Now, gently roll your neck clockwise five times, and then counterclockwise five times. As thoughts enter your mind, no need to do anything with them. Your main focus is on the sensations of your body as you work your way down to release any tension. No need to judge the thoughts, if you wander away from noticing your body, gently return to focusing on your body.
As you are seated, place one hand on your heart and one hand on your belly. Take another deep breath in and exhale slowly. Do this three times.
Notice how your chest feels, and how your back feels. Notice any sensation that comes up. You may be uncomfortable, but that’s ok, the goal is simply to be aware of your body. You can adjust yourself as needed, no need for extreme posture if this is not comfortable for you.
Keeping your hands where they are, notice your legs now. Breathe into your legs and wiggle your toes. Feel the ground below you. Notice how supported you feel.
Now that you have gotten to your toes, you can decide if you are ready to end, or if you want to take more time to sit and notice your breath and body.
The more often you do this grounding exercise, the easier it will be to feel connected to your body. Just like anything in life, the more you practice, the easier the practice becomes and the more benefit you will receive from it.
Finding a Somatic Therapist
Whenever you are looking to work with a therapist, make sure to work with a licensed therapist. Licensure requires extensive education, training, testing, and supervised clinical experience.
When interviewing therapists, ask about their somatic therapy training. Did they take a weekend workshop? Or did they take semester-long courses under a seasoned somatic therapist? How long have they been practicing somatic therapy? It’s important to gauge their experience as this will often dictate their success.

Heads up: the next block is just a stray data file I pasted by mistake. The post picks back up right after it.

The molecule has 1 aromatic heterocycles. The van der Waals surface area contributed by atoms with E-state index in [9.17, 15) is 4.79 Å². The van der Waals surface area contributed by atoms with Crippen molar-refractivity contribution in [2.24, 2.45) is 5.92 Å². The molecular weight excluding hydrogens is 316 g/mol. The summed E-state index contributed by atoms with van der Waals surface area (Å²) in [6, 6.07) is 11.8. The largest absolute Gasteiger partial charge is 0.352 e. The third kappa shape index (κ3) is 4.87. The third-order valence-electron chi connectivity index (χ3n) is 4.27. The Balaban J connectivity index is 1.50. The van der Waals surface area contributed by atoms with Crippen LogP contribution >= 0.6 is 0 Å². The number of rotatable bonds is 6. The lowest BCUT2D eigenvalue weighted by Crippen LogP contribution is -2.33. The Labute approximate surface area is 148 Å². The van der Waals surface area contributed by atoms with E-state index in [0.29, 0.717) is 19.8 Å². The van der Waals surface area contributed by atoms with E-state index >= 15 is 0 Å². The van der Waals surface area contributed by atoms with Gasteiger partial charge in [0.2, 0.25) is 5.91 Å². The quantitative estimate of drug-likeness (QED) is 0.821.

Ultimately, as a client, you also have to feel safe working with the therapist you chose. Perhaps you have spoken with a well-trained somatic therapist but something isn’t clicking for you. Listen to your instinct and keep searching until the fit feels right. Education and experience alone are only part of the equation, personality and presence matter too.
If you live in an area where there aren’t too many therapists or therapy is very expensive, online therapy can be an excellent resource. At counselingreviews.com, you can look at a wealth of online therapy outlets, read the reviews, and decide which online therapy outlet is right for you.
Online therapy is very affordable (starting as low as $60/week), doesn’t require a commute, and oftentimes, you can be paired with a therapist within hours.
Somatic therapy might sound intimidating or cutting-edge to those who aren’t familiar with the term, but in eastern practices, tuning in to the mind as well as the body is an ancient practice.
Even therapists who do not identify as somatic therapists, incorporate some of the exercises above, as they acknowledge the importance of bodily sensations and healing clients in a holistic approach, serving both mind and body. No matter your goals, somatic therapy can be a very helpful modality in treating a variety of issues and offering effective treatment.